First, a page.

In ancient Egyptian art, people often can be seen sporting cones on their heads.
Now, for the first time, archaeologists have revealed evidence that they actually existed outside of artwork.
Two head cones made of wax and fabric have been uncovered in graves in Amarna, a city built by the pharaoh Akhenaten and inhabited for some 15 years ending in 1332 BC, according to findings published Tuesday in the journal Antiquity. The city is home to thousands of graves, including those of ordinary people.
The discovery sheds some light on why Egyptians wore the cones on their heads, and researchers’ conclusions differ from a long-held theory that the cones were made from animal fat. Meanwhile, some experts have held that the head cones were merely artistic additions, like the symbolic halos in Christian iconography, rather than real headgear.
“The excavation of two cones confirms that three-dimensional wax-based head cones were sometimes worn by the dead in ancient Egypt, and that access to these objects was not restricted to the upper elite,” the researchers said.
2 graves reveal mystery headpieces
Archaeologists excavating some 700 graves found the first head cone in 2010 in the grave of a woman in her twenties. A second was found in 2015 in the grave of someone 15 to 20 years old that had been disturbed by looting.
The cone found atop the woman’s head was sitting on her well-preserved hair, the study says. The dome was in six pieces, suggesting a side and a base. Its cream color showed some dark patches and felt “silky” but brittle.
The researchers found evidence of where insects had tunneled through the material, and they found impressions where fabric may have once been on the cone.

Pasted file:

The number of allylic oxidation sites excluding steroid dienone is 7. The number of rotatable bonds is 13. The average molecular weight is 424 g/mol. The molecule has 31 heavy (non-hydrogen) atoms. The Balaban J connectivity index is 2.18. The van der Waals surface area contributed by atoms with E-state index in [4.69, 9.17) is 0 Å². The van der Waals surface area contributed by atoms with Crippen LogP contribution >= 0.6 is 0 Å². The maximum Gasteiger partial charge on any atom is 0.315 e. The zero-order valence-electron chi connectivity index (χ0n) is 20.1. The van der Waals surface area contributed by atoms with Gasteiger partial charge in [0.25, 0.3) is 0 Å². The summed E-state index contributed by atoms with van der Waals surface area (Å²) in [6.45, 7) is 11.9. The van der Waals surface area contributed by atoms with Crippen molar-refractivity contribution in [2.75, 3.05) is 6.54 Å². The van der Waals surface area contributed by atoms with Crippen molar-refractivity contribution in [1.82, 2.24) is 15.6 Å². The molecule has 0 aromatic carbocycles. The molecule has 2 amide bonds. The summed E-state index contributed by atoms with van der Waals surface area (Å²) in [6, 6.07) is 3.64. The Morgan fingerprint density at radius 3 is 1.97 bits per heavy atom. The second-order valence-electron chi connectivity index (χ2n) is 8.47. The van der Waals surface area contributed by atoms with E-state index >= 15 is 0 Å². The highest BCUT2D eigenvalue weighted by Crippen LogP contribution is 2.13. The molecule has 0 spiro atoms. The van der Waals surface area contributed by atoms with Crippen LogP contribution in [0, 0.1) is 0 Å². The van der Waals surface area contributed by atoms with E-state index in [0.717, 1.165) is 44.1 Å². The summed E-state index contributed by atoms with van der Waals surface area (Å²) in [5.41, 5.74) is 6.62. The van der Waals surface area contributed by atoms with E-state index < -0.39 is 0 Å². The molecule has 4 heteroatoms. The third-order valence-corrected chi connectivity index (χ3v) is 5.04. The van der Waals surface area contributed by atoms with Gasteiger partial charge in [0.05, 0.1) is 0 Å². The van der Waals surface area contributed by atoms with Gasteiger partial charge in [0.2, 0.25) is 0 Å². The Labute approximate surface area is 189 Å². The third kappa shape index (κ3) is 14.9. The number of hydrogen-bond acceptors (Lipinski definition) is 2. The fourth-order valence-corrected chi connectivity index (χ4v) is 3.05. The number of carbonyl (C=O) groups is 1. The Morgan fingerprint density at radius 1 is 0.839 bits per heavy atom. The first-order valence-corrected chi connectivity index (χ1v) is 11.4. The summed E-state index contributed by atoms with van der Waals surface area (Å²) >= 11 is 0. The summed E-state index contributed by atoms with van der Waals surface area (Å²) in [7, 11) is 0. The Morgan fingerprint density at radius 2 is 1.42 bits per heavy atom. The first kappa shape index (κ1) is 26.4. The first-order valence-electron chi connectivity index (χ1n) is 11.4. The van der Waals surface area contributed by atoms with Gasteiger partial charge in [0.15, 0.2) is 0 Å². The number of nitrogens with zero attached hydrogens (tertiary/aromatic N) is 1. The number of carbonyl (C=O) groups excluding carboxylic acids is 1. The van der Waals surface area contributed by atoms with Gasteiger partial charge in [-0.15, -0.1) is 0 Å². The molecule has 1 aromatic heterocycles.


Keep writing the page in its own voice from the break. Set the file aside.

The second cone was also fragmented — into one large piece and two smaller ones. It was also largely damaged by insects and had the same dark spots on it. The largest piece of that cone was wax that had shaped itself around organic material, including the hardened remains of soft tissue and body fluids.
Given that the second grave had been disturbed, researchers surmised that as the body degraded, the tissue became incorporated with the wax, according to the findings.
Cones may have helped ‘look one’s best’ after death
The tradition of cone-shaped headpieces endured in ancient Egyptian art for 1,500 years. The cones could be seen on figures attending banquets, religious events and after their death. Some scenes appear to associate them with sensuality or fertility. They appeared in a variety of colors and were marked with decorations. And the cones could be seen on males and females.
Given the lack of head cones in the archeological record, some researchers believed they were made out of materials that would have long since degraded over time. A prevailing theory is that the cones were perfumed pieces of animal fat or wax called unguent. As the wax melted, the scent of the perfume — likely myrrh — would be released, possibly cleansing hair and body. Some Egyptian texts refer to this as a purification process for the person wearing it.
Egyptians buried in the Amarna graves were also found with tweezers, combs, mirrors, eye paints and jewelry.
“All may have, in part, conveyed a sense of desiring to ‘look one’s best’ in the afterlife — a function the cones too could have served,” the researchers said in the study.
Both of the cones were revealed to be largely made of wax derived from plants and animals. The researchers believe that this wax shell was initially shaped around fabric. And given that the wax itself didn’t melt, the researchers wondered about the purpose of the cones. It’s still possible that the wax was perfumed, but it would have long since evaporated, so they can’t know for sure.
The discovery of the cone buried with the woman could suggest the cones are a symbol of rebirth. The cones also may only have been included in some burials under specific circumstances.
“The Armana discovery supports the idea that head cones were also worn by the living, although it remains difficult to ascertain how often and why,” the researchers wrote in the study.
“In the case of ancient Akhetaten, we can probably interpret head cones as part of a suite of personal accoutrements deemed appropriate for use in a range of celebrations and rituals for, and involving, the living, the dead, the (sun god) Aten and other deities.”